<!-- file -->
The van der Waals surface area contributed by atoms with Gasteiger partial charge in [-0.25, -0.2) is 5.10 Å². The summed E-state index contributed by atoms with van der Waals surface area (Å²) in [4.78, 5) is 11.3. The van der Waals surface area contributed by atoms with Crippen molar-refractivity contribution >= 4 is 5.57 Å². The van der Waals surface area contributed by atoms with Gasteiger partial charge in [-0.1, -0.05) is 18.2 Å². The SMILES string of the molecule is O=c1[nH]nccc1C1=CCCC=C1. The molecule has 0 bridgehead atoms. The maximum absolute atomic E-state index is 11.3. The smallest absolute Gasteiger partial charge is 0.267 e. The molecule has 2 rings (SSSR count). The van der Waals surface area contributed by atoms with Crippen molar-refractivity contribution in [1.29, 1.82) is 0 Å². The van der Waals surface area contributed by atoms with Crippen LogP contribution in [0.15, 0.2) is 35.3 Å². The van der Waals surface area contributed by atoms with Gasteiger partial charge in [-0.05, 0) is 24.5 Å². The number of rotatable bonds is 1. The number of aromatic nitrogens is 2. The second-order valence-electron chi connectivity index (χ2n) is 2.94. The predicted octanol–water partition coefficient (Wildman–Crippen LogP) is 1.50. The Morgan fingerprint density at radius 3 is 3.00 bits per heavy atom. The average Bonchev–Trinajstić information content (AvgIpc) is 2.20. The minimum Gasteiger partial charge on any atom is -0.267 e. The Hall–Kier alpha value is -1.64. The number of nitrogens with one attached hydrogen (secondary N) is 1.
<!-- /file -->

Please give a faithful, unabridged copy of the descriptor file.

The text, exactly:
The van der Waals surface area contributed by atoms with Gasteiger partial charge in [-0.25, -0.2) is 5.10 Å². The summed E-state index contributed by atoms with van der Waals surface area (Å²) in [4.78, 5) is 11.3. The van der Waals surface area contributed by atoms with Crippen molar-refractivity contribution >= 4 is 5.57 Å². The van der Waals surface area contributed by atoms with Gasteiger partial charge in [-0.1, -0.05) is 18.2 Å². The SMILES string of the molecule is O=c1[nH]nccc1C1=CCCC=C1. The molecule has 0 bridgehead atoms. The maximum absolute atomic E-state index is 11.3. The smallest absolute Gasteiger partial charge is 0.267 e. The molecule has 2 rings (SSSR count). The van der Waals surface area contributed by atoms with Crippen molar-refractivity contribution in [1.29, 1.82) is 0 Å². The van der Waals surface area contributed by atoms with Crippen LogP contribution in [0.15, 0.2) is 35.3 Å². The van der Waals surface area contributed by atoms with Gasteiger partial charge in [-0.05, 0) is 24.5 Å². The number of rotatable bonds is 1. The number of aromatic nitrogens is 2. The second-order valence-electron chi connectivity index (χ2n) is 2.94. The predicted octanol–water partition coefficient (Wildman–Crippen LogP) is 1.50. The Morgan fingerprint density at radius 3 is 3.00 bits per heavy atom. The average Bonchev–Trinajstić information content (AvgIpc) is 2.20. The minimum Gasteiger partial charge on any atom is -0.267 e. The Hall–Kier alpha value is -1.64. The number of nitrogens with one attached hydrogen (secondary N) is 1.